Requiem for Methuselah (Spoilers)

Discussion in 'Star Trek - Original Series' started by ZapBrannigan, Feb 17, 2013.

  1. The Warlord

    The Warlord Lieutenant Red Shirt

    Joined:
    Dec 15, 2012
    I always assumed the order of episodes was chronological order, thus Chekhov was on the Enterprise in Space Seed, we just didn't see him. (Which can be said whether or not we place Catspaw before it anyway ;)..).Anyhow it's interesting to consider the series in this way.
     
  2. Timo

    Timo Admiral Admiral

    Joined:
    Aug 26, 2003
    The interesting thing is, at the beginning of "Omega Glory" no reason whatsoever is give for why our heroes approach the planet Omega IV. They find the Exeter in orbit, yes, but it's made clear that this was a surprise, and they definitely weren't looking for her - they didn't even know anything was wrong with her, and didn't believe she would still be in this part of space after having visited the Omega system half a year earlier. "Requiem" in turn ends with the ship setting a course to... Somewhere. We never learn where, we just hear the heading spelled out.

    The two episodes could really play back to back: Kirk goes to Omega to find rhyetalyn, has a brief adventure involving Flint, and then decides to have a look around. He then stumbles onto Tracy on the next planet. That wouldn't solve the Galloway problem, because "Requiem" very much has a stardate that places it before "Turnabout Intruder", but it would be an interesting dramatic combination. Kirk's crew has just recovered from a horrible disease, and now they encounter Tracy who has lost his own crew to another horrible disease...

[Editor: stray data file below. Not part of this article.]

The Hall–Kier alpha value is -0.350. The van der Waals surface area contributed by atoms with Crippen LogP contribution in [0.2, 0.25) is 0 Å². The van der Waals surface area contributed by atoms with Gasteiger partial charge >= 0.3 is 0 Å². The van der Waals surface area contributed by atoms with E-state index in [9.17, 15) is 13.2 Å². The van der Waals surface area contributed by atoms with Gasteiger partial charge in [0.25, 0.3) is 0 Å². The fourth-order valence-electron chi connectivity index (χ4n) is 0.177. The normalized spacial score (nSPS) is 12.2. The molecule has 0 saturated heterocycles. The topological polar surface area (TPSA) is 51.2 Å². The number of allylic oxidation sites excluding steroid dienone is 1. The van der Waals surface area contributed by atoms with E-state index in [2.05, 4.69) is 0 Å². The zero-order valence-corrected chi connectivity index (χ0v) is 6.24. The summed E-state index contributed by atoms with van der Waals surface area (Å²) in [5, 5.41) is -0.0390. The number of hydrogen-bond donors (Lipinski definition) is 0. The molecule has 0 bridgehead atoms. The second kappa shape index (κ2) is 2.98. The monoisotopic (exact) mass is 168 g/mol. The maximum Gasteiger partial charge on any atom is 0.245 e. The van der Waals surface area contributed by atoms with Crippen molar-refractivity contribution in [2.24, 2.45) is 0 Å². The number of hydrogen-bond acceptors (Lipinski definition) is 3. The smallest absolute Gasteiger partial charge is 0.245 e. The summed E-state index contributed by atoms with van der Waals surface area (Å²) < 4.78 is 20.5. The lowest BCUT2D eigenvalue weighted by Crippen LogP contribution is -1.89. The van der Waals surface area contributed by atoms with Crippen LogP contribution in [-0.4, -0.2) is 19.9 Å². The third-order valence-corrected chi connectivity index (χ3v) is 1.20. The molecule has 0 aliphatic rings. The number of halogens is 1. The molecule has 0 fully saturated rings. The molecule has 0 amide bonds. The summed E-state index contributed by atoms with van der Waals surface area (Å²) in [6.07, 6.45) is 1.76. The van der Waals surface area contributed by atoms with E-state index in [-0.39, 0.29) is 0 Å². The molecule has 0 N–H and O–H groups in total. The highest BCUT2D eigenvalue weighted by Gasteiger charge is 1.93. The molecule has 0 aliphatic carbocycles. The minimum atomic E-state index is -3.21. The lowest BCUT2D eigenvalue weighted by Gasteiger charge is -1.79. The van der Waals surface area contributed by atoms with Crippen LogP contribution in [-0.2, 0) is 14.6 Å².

Timo Saloniemi
     
  3. Just a Bill

    Just a Bill Lieutenant Junior Grade Red Shirt

    Joined:
    Jan 8, 2013
    Location:
    Norfolk, VA
    It's funny how we're discussing the believability of the characters' actions and motivations, when this little suspension-of-disbelief moment, the space-elephant in the room, seems to dwarf all other realism qualms in the episode combined — probably by an order of magnitude. Normally it takes some kind of Sylvia/Korob-style magic to pull off something this outlandish, but apparently Flint is a renaissance-man technical genius who's also a Level 750 Archwizard Deluxe.

    Hmm, maybe the Trelane-is-a-Q crowd should consider Flint as their next inductee!

    Sorry, just being kinda goofy today.
     
  4. Timo

    Timo Admiral Admiral

    Joined:
    Aug 26, 2003
    Of course, odds are that Flint never shrank anything. All that really happened, as far as we can tell, is that Flint jammed communications and then frightened Kirk with a detailed tabletop projection of his ship.

    Timo Saloniemi
     
  5. Gary7

    Gary7 Rear Admiral Rear Admiral

    Joined:
    Oct 28, 2007
    Location:
    Near Manhattan ··· in an alternate reality
    It's one thing to monitor a distant vessel entering your solar system with nothing to hide behind, yet an entirely different matter when it comes to scanning the complex topography of a planetary landscape.

    Well, that's another terribly unrealistic aspect of the episode. The complexity to essentially teleport a vast starship from orbit into a miniaturized form on the surface is... well, just plain ridiculous. Matter must be conserved--so where does it go, and then return from when the Enterprise is restored? Think of the scale of one human being to the Enterprise. The ship was reduced to no bigger than Kirk's behind. And if Flint has that kind of power, why wouldn't he just miniaturize the landing party and then deal with them on that highly advantageous scale of intimidation (e.g. Giant Apollo in "Who Mourns for Adonais")? Anyway, even accepting the outlandish teleportation and miniaturization ability, I suspect it requires line-of-sight to work.